When Dream and Day Unite

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When Dream and Day Unite
Studio album by Dream Theater
Released 1989 (1989)
Recorded July 18 – August 12, 1988 at Kajem/Victory Studios in Gladwyne, Pennsylvania
Genre Progressive metal, progressive rock
Length 51:25[1]
Label Mechanic/MCA
Producer Terry Date, Dream Theater, Steve Sinclair
Dream Theater chronology
The Majesty Demos
(1986)
When Dream and Day Unite
(1989)
Images and Words
(1992)
Professional ratings
Review scores
Source Rating
AllMusic 3/5 stars[2]

When Dream and Day Unite is the debut studio album by American progressive metal/progressive rock band Dream Theater, released in 1989 through Mechanic/MCA Records. The album is composed mainly of material that originally surfaced during the band's early years as Majesty, and is the only Dream Theater album to feature Charlie Dominici on vocals, as James LaBrie replaced Dominici as the lead vocalist on subsequent albums. It is also one of only three Dream Theater albums not to display their iconic font on the cover, as well as being the only one not to feature a track lasting longer than ten minutes. As with many of their albums, there is no title track, but the lyrics "when dream and day unite" appear on "Only a Matter of Time".

History[edit]

The band originally formed in 1985 by founding members John Myung (bass), Mike Portnoy (drums), and John Petrucci (guitar) under the name Majesty, which was inspired by Portnoy's commentary on the ending of "Bastille Day" by Rush. After the band found a keyboardist in schoolmate Kevin Moore, the band hosted auditions and settled on Chris Collins as the lead vocalist. While touring around New York, Collins left the band, and the band went through many lead singers before settling with experienced vocalist Charlie Dominici.

The band, still titled Majesty, recorded The Majesty Demos between 1985 and 1986, but shortly after was forced to change their name after another band threatened legal action if they did not change their name. Unable to come up with a replacement name for their band, Portnoy's father suggested the name Dream Theater, which was the title of a nearby movie theater. They adopted the name, and eventually signed their first recording contract to Mechanic/MCA. The album was then recorded during the summer of 1988 at Kajem/Victory Studios in Gladwyne, Pennsylvania.

With the relatively warm reception of their original demos, the band expected their debut album to be received with much fanfare and buzz, but the album went largely unnoticed by the music scene, and eventually led to Mechanic/MCA cutting their contract ties with the band, resulting in a small, club tour for the album only in the New York area. Due to tensions within the band and creative differences, Dominici was fired from the band and they were without a lead singer for the next few years.[3]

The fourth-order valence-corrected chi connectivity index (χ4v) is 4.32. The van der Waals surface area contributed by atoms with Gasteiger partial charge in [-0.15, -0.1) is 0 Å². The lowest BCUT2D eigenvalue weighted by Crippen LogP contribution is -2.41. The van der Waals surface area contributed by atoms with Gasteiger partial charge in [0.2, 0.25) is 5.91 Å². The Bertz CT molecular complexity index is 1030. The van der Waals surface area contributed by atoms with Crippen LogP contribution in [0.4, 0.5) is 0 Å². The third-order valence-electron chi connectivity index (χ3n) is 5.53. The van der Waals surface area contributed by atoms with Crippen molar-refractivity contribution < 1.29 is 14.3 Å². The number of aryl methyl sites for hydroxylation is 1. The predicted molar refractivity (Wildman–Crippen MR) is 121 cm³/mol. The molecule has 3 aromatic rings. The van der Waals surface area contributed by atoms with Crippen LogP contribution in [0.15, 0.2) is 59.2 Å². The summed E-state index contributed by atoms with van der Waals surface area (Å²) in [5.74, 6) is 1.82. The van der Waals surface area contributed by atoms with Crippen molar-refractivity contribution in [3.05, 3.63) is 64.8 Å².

15th anniversary performance[edit]

On the 15th anniversary of the album, the band performed it in its entirety in Los Angeles. Furthermore, during two additional songs in the encore, special guests Dominici and Derek Sherinian (both now former Dream Theater members) performed along with the rest of the band; however, original keyboardist Kevin Moore did not appear. The entire performance was recorded live and later released on CD and DVD under the title When Dream and Day Reunite through Portnoy's independent label YtseJam Records. The album also featured a live version of "Metropolis—Part I", which was originally from the band's 1992 album Images and Words, and a performance of a B-side called "To Live Forever".

Critical reception[edit]

When Dream and Day Unite did not receive much attention upon release, but due to the commercial success of Images and Words, the album would later receive critical reviews and criticism from many resources. Robert Taylor of AllMusic attacked the band's ability to actually write songs, despite agreeing that some of their melodies are quite enjoyable.[2]

The album also produced two singles, "Status Seeker" and "Afterlife", whose remixes and single edits for radio were done by Terry Brown of Rush production fame and who continued working with the band producing the band's second recorded and permanent singer, Canadian James LaBrie's, when he recorded vocal tracks for several albums in Canada and not with the band, as well as several of LaBrie's solo releases.

Track listing[edit]

All music composed by Dream Theater, except where noted.

No. Title Lyrics Length
1. "A Fortune in Lies"   John Petrucci 5:12
2. "Status Seeker"   Charlie Dominici, Petrucci 4:17
3. "The Ytse Jam" (music: Petrucci, John Myung, Kevin Moore, Mike Portnoy) (instrumental) 5:46
4. "The Killing Hand"
  • "I The Observance"
  • "II Ancient Renewal"
  • "III The Stray Seed"
  • "IV Thorns"
  • "V Exodus"  
Petrucci 8:41
5. "Light Fuse and Get Away"   Moore 7:23
6. "Afterlife"   Dominici 5:26
7. "The Ones Who Help to Set the Sun"   Petrucci 8:05
8. "Only a Matter of Time"   Moore 6:35
Total length:
51:25

Personnel[edit]

References[edit]

  1. ^ When Dream and Day Unite (CD release "MCD42259/MCAD42259").
  2. ^ a b Taylor, Robert. "When Dream and Day Unite - Dream Theater". AllMusic. Rovi Corporation. Retrieved 2013-11-27.
  3. ^ "Dream Theater - When Dream and Day Unite". mikeportnoy.com. Retrieved 2013-11-27.